This is a guest post by Dr Philip Seargeant, Senior Lecturer in Applied Linguistics at the Open University. Philip has published extensively on linguistics in social media and politics, and helped create the acclaimed video series The History of English in Ten Minutes. He was last seen on Strong Language with an article on emoji swearing. He tweets at @philipseargeant.
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Blowjobs have played an occasional but important part in political history. The most notable recent example, of course, involved Bill Clinton. It was his equivocation over the nature of his relations with Monica Lewinsky that led to him being impeached on perjury charges. A century before Clinton, another president had an even more decisive oral-sex-related experience. Félix Faure, President of the French Republic between 1895 and 1899, was unlucky enough to die in office from a cerebral haemorrhage which he supposedly suffered while being fellated by his mistress.
The latest entry in the annals of political crises involving blowjobs doesn’t concern the act itself, however, but rather the word. Specifically, it concerns the use of the word as a political insult. And even more specifically, an insult expressed by means of car vanity plates.
Our last bitch chronicle ended by observing that son of a bitch is semantically poetic. The sounds of son of a bitch can be poetic, too. It takes stress at different points for different expressive purposes: son of a bitch is different from son of a bitch is different from son of a bitch. So, there’s value in the full and precise articulation of the phrase, but also pragmatic value in truncating the phrase, or extending it, or playing with it euphemistically.
The situation comedy How I Met Your Mother (HIMYM), created by Craig Thomas and Carter Bays, aired for nine seasons (2005–2014) on CBS. The show focuses on the complicated friendships among five twenty-/thirty-somethings: Ted Mosby (played by Josh Radnor) is an architect from Cleveland, Ohio; Marshall Erikson (Jason Segel), a lawyer, hails from Minnesota; his girlfriend/fiancée/wife, Lily Aldrin (Alyson Hannigan) is a kindergarten teacher and New York native. Ted, Marshall, and Lily met while students at Wesleyan University. They are joined by Barney Stinson (Neil Patrick Harris) and Robin Scherbatsky (Cobie Smulders), a Canadian trying to make a career as a news reporter/anchor. Their antics are framed by Ted’s voice-over explanation to his children (the voice belongs to Bob Saget), in 2030, about how he met their mother, Tracy McConnell (Cristin Milioti), whose face we first see in Season 9. It’s not television for the impatient.
At this writing, my son, Ollie, is seven-and-a-half years wise, so of course he’s begun to swear, albeit on mostly innocuous terms. Trust me, he hasn’t learned to swear from his mom or dad. We’re careful to set a good example around the kids. And we’re not big swearers ourselves. True, every time Jenny heard George W. Bush talk about the Iraq War on the radio she muttered, “Pig-fucker,” but that was before we had children, and given recent political events in America, she’s unexpectedly nostalgic, historically and linguistically revisionist.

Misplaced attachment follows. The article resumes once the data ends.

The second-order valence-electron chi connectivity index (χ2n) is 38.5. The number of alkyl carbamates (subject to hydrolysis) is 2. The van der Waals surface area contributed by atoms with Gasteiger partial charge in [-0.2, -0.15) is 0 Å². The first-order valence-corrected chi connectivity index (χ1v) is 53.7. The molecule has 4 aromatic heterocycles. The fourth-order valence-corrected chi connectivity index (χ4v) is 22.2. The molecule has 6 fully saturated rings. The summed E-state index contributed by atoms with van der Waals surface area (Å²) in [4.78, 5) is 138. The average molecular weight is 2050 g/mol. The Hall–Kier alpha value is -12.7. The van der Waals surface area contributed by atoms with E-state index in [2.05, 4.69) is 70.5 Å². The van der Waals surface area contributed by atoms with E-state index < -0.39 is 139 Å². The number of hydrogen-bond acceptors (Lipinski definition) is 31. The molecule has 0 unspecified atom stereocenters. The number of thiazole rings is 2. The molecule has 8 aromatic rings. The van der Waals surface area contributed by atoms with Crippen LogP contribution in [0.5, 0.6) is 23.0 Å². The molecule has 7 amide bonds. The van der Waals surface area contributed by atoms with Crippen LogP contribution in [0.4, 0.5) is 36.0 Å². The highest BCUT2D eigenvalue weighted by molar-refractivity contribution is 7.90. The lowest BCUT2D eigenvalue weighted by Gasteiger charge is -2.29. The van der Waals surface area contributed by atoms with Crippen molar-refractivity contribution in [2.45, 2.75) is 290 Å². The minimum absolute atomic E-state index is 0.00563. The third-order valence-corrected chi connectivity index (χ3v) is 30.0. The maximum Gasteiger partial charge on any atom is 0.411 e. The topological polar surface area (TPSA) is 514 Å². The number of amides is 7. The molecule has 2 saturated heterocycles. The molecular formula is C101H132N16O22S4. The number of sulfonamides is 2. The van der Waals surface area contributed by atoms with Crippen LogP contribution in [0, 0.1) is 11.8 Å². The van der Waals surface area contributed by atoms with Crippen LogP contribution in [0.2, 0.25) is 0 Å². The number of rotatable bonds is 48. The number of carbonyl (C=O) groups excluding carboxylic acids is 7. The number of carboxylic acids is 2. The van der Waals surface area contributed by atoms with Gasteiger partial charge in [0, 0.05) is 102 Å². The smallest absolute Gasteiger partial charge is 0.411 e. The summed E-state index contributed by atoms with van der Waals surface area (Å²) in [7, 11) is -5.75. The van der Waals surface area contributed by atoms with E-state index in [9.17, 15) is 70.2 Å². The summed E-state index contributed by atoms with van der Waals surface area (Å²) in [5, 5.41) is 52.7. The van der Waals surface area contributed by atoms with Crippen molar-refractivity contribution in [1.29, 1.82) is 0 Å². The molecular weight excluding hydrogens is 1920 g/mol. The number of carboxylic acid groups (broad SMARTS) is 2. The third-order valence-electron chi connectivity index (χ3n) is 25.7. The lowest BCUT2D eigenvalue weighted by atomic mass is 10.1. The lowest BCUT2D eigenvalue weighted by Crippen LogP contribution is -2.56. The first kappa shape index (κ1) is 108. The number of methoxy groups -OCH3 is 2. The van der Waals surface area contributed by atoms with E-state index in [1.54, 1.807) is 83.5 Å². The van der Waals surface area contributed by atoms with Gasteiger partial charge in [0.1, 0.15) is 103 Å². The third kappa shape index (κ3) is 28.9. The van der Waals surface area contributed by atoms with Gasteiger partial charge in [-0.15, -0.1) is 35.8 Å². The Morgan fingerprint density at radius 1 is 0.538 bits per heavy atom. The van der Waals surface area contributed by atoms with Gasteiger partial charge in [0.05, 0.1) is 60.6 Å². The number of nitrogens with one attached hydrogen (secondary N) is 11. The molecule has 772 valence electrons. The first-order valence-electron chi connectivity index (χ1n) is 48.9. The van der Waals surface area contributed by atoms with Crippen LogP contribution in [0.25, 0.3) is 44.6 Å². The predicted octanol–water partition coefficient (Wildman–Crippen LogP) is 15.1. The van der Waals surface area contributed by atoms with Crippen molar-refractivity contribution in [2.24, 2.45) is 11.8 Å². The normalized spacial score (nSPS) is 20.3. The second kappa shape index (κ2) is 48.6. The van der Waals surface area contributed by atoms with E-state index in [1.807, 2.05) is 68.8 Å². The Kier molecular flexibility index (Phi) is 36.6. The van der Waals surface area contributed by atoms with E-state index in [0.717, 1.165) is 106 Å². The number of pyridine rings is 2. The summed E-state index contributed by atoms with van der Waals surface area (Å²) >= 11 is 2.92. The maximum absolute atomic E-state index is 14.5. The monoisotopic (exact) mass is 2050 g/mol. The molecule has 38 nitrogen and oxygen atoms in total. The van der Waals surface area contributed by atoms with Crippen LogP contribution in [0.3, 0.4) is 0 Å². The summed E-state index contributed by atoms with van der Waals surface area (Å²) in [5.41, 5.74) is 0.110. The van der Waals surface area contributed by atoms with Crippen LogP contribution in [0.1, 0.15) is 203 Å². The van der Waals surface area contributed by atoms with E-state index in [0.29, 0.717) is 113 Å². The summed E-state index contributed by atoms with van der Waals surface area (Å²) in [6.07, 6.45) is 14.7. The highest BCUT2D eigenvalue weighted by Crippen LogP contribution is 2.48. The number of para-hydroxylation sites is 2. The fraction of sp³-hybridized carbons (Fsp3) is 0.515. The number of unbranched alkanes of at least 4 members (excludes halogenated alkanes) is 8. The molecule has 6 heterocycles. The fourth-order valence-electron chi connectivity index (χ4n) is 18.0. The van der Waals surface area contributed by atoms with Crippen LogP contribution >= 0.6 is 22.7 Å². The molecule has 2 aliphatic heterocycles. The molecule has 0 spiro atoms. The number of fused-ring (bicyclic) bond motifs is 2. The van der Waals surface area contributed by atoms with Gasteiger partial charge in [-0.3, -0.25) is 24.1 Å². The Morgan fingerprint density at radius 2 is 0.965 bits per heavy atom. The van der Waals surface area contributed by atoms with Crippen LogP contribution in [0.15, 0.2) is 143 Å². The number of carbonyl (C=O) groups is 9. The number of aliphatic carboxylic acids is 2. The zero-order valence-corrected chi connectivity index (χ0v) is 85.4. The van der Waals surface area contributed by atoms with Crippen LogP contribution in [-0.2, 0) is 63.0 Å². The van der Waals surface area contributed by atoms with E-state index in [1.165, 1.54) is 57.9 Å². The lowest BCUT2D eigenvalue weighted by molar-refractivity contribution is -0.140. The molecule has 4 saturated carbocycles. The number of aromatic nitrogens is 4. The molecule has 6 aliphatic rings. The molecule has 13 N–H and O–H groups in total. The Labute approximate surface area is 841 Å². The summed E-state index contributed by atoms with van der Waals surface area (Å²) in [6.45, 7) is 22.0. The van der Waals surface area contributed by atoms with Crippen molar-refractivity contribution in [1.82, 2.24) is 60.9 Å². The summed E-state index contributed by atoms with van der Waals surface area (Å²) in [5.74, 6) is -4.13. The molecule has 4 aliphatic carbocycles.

Ollie has picked up profanity from friends, of course. He has no phone yet and doesn’t text, so OMG isn’t in his spoken lexicon. He can’t depend on initialism for euphemism. He started to interject Oh, my god in the usual places — frustration with his parents’ decisions, moments of surprise or wonder, frustration with intractable Legos or intermittent Netflix, well, mostly frustration, I guess. We sympathize and we know, too, that frustration often requires verbal expression and relief. Nevertheless, we discourage Oh, my god and recommend Oh, my gosh, instead.
Expletive infixing is a much-loved mode of profanity. Is profanity good for you? Absofuckinglutely. Does infixing serve profanity as what James B. McMillan once called an “emotional stress amplifier”? I guarangoddamntee it. For most of us, infixings like these and interposings like shut the fuck up aren’t everyday speech, but nowadays, they’re hardly shocking. If you’re just not paying attention to your conversation, an infixing might take you by surprise, but the surprise will be mild, and the forms cleave so well to rules that they are obviously — gasp! — conventional. How does one draw attention to the unconventionality of one’s speech when infixing gets — yawn — a bit tired?
In fact, the rules of infixing are constantly under construction and repertoire of profanity thus constantly renewed. A March 2016 post at Celebslam, “Model at Midnight,” celebrated the Polish model Kate Sajur’s putatively “sweet rack.” It attracted the attention of Carmen Ribecca of The Superficial, an even better celebrity gossip site. Ribecca’s “good morning” post of April 1, 2016, included “Hell the fuck to the lo Kate Sajur” among several other enticing links. I’m less interested in the rack than I am in Ribecca’s novel twist on infixing. Like much other slang and profanity, Ribecca’s headline is poetic. Like many on-the-fly poets, Ribecca does what Ezra Pound exhorted poets to do when they could find nothing new under the sun: “Make it new.”